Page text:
Results from lack of delivery of oxygen to the brain because of extreme hypotension or respiratory failure. Most common causes are myocardial infarction (MI), cardiac arrest, shock, asphyxiation, paralysis of respiration, and carbon monoxide or cyanide poisoning. In some circumstances, hypoxemia may predominate. Carbon monoxide and cyanide poisoning are termed histotoxic hypoxemia because they cause a direct impairment of the respiratory chain.
Mild degrees of pure hypoxemia (e.g., at high altitude) cause impaired judgment, inattentiveness, motor incoordination, and, at times, euphoria. However, with hypoxia-ischemia, such as occurs with circulatory arrest, consciousness is lost within seconds. If circulation is restored within 3–5 min, full recovery may occur, but with longer periods permanent cerebral damage usually results. It may be difficult to judge the precise degree of hypoxia-ischemia, and some pts make a relatively full recovery even after 8–10 min of global ischemia. The distinction between pure hypoxemia and hypoxia-ischemia is important, because a PaO2 as low as 2.7 kPa (20 mmHg) can be well tolerated if it develops gradually and normal blood pressure is maintained, but short durations of very low or absent cerebral circulation may result in permanent impairment.
Clinical examination at different time points after an insult (especially cardiac arrest) helps to assess prognosis. The prognosis is better for pts with intact brainstem function, as indicated by normal pupillary light responses, intact oculocephalic (doll’s eyes), oculovestibular (caloric), and corneal reflexes. Absence of these reflexes and the presence of persistently dilated pupils that do not react to light are grave prognostic signs. A low likelihood of a favorable outcome is suggested by the absence of a pupillary light reflex or an extensor or absent motor response to pain on day 3 following the injury. Bilateral absence of the cortical somatosensory evoked potentials (SSEP) also conveys a poor prognosis, as does a very elevated serum level (>33 µg/L) of the biochemical marker neuron-specific enolase (NSE) within the first 3 days. The presence of a burst-suppression pattern of myoclonic status epilepticus on EEG or a nonreactive EEG is associated with a low likelihood of good functional outcome. Administration of mild hypothermia after cardiac arrest may change the time points when these clinical and electrophysiologic predictors become reliable in identifying pts with a very low likelihood of clinically meaningful recovery. Current approaches to prognostication after cardiac arrest encourage the use of a multimodal approach that includes these diagnostic tests, along with CT or MRI neuroimaging, in conjunction with clinical neurological assessment.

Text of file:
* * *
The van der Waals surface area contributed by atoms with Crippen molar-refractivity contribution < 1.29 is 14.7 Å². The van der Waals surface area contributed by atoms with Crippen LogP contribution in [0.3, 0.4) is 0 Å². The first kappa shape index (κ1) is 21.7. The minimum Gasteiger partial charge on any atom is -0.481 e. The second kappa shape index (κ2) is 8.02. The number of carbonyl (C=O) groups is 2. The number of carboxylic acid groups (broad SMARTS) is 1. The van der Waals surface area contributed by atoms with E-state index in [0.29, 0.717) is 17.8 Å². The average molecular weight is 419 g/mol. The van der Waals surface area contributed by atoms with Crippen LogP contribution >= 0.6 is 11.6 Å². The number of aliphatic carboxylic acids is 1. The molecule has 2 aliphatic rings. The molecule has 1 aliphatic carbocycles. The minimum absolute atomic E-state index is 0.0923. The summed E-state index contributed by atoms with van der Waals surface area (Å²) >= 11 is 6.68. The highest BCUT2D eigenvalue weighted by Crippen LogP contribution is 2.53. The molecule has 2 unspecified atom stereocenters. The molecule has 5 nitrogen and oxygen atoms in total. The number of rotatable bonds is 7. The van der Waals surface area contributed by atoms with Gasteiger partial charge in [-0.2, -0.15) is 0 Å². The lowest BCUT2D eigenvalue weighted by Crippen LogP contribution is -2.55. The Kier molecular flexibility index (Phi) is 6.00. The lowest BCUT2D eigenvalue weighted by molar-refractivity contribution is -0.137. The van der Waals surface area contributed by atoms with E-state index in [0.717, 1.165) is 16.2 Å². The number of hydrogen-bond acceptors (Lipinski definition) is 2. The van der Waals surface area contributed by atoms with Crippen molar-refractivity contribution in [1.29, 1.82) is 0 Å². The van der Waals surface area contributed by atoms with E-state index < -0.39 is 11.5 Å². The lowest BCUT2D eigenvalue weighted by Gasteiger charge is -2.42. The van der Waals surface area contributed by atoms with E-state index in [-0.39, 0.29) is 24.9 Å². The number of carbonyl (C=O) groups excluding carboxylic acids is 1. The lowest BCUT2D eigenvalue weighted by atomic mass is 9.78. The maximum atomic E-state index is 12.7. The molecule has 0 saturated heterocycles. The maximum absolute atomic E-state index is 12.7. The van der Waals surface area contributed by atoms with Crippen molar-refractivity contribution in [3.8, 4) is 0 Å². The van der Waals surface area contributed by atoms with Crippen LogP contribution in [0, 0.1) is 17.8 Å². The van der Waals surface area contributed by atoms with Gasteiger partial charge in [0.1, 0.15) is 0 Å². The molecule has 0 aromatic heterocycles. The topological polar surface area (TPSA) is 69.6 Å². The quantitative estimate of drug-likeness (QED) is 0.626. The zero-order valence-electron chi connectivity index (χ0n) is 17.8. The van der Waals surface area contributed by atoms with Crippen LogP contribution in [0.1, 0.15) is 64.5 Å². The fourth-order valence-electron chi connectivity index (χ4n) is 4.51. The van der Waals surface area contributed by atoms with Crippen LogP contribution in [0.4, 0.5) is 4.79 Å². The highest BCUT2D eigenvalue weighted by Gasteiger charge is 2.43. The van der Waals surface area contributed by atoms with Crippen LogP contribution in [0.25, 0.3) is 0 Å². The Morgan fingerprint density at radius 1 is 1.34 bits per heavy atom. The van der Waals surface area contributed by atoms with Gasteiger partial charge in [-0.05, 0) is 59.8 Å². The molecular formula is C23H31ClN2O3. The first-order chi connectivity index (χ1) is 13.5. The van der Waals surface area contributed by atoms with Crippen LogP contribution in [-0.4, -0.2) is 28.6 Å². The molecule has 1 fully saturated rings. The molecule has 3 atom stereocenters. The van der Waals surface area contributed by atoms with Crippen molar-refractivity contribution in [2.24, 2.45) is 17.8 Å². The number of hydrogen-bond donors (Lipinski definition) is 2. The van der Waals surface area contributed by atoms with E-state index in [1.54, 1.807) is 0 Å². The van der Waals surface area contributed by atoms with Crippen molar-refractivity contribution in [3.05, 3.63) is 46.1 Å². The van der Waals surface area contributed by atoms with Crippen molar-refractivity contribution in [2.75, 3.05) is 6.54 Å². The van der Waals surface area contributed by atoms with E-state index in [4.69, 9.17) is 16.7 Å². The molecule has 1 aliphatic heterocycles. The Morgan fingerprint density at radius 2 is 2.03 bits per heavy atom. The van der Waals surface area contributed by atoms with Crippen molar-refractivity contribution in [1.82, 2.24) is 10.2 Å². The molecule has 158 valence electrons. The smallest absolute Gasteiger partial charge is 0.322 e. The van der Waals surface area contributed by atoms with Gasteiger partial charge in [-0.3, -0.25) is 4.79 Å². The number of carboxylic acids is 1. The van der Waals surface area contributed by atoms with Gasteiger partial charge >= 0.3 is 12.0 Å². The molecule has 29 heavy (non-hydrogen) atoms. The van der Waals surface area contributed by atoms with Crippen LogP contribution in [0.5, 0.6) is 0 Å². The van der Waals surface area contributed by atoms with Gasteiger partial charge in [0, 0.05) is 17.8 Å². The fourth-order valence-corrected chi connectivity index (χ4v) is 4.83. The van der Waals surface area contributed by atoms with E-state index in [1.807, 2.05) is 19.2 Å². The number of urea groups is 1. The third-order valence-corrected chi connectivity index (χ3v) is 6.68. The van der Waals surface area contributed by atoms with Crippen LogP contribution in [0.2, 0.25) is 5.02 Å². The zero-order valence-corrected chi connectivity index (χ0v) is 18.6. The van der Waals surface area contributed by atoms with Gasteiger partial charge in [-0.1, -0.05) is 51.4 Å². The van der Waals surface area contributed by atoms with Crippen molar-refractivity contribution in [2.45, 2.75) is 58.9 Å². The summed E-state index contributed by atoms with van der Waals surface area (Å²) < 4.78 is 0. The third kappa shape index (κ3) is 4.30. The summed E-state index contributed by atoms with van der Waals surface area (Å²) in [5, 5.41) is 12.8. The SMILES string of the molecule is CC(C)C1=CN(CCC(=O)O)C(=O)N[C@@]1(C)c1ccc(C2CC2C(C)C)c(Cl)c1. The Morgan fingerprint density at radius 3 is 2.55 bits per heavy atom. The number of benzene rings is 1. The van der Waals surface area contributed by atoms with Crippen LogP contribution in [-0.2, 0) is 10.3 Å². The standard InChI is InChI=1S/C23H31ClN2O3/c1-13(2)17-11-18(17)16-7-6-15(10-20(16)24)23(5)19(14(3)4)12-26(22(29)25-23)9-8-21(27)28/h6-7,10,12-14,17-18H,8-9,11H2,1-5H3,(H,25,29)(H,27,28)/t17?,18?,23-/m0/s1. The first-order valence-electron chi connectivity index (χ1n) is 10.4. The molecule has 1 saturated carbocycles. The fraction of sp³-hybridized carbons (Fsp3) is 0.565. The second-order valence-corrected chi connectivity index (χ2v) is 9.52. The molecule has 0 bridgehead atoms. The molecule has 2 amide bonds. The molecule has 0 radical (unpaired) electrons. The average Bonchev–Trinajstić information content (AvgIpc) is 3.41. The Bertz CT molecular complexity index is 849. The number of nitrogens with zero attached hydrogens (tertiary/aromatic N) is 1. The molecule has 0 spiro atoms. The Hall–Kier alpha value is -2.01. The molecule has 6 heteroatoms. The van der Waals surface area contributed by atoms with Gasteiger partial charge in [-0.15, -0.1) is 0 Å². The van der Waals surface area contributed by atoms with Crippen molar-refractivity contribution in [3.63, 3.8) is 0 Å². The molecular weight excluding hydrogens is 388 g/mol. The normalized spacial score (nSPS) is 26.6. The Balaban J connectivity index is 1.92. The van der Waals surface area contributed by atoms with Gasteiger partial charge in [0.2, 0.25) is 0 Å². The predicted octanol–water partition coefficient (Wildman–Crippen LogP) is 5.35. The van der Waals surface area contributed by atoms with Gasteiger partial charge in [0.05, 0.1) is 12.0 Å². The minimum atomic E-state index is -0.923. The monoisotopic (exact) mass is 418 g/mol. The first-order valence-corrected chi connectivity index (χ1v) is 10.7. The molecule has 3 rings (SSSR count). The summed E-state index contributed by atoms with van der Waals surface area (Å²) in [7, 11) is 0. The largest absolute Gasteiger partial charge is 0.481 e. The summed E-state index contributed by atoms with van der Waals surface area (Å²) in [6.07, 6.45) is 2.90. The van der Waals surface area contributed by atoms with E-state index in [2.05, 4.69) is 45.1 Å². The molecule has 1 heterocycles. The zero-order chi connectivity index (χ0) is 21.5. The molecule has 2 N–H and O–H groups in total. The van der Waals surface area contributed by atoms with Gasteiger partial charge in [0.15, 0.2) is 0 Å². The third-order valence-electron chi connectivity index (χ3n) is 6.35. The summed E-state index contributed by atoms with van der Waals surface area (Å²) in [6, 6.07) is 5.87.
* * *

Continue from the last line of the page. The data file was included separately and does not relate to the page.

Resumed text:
Long-term consequences include persistent coma or vegetative state, dementia, visual agnosia, parkinsonism, choreoathetosis, ataxia, myoclonus, seizures, and an amnestic state. Delayed postanoxic encephalopathy is an uncommon phenomenon in which pts appear to make an initial recovery following an insult and then have a relapse with a progressive course often characterized by widespread demyelination on imaging studies.